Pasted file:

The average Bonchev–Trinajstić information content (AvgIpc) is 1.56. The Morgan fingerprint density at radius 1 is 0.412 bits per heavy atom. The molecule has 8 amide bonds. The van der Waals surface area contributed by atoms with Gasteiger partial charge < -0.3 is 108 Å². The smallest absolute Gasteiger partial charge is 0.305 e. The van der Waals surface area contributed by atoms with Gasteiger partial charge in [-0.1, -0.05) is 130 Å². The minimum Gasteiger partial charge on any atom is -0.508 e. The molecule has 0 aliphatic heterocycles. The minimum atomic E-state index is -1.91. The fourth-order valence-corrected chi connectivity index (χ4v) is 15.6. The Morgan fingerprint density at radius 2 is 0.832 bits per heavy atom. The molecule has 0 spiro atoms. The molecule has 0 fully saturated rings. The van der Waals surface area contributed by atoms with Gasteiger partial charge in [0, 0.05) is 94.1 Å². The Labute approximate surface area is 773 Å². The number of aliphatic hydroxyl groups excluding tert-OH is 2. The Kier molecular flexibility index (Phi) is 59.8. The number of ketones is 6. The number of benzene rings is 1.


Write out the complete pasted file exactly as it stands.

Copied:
The average Bonchev–Trinajstić information content (AvgIpc) is 1.56. The Morgan fingerprint density at radius 1 is 0.412 bits per heavy atom. The molecule has 8 amide bonds. The van der Waals surface area contributed by atoms with Gasteiger partial charge < -0.3 is 108 Å². The smallest absolute Gasteiger partial charge is 0.305 e. The van der Waals surface area contributed by atoms with Gasteiger partial charge in [-0.1, -0.05) is 130 Å². The minimum Gasteiger partial charge on any atom is -0.508 e. The molecule has 0 aliphatic heterocycles. The minimum atomic E-state index is -1.91. The fourth-order valence-corrected chi connectivity index (χ4v) is 15.6. The Morgan fingerprint density at radius 2 is 0.832 bits per heavy atom. The molecule has 0 spiro atoms. The molecule has 0 fully saturated rings. The van der Waals surface area contributed by atoms with Gasteiger partial charge in [0, 0.05) is 94.1 Å². The Labute approximate surface area is 773 Å². The number of aliphatic hydroxyl groups excluding tert-OH is 2. The Kier molecular flexibility index (Phi) is 59.8. The number of ketones is 6. The number of benzene rings is 1.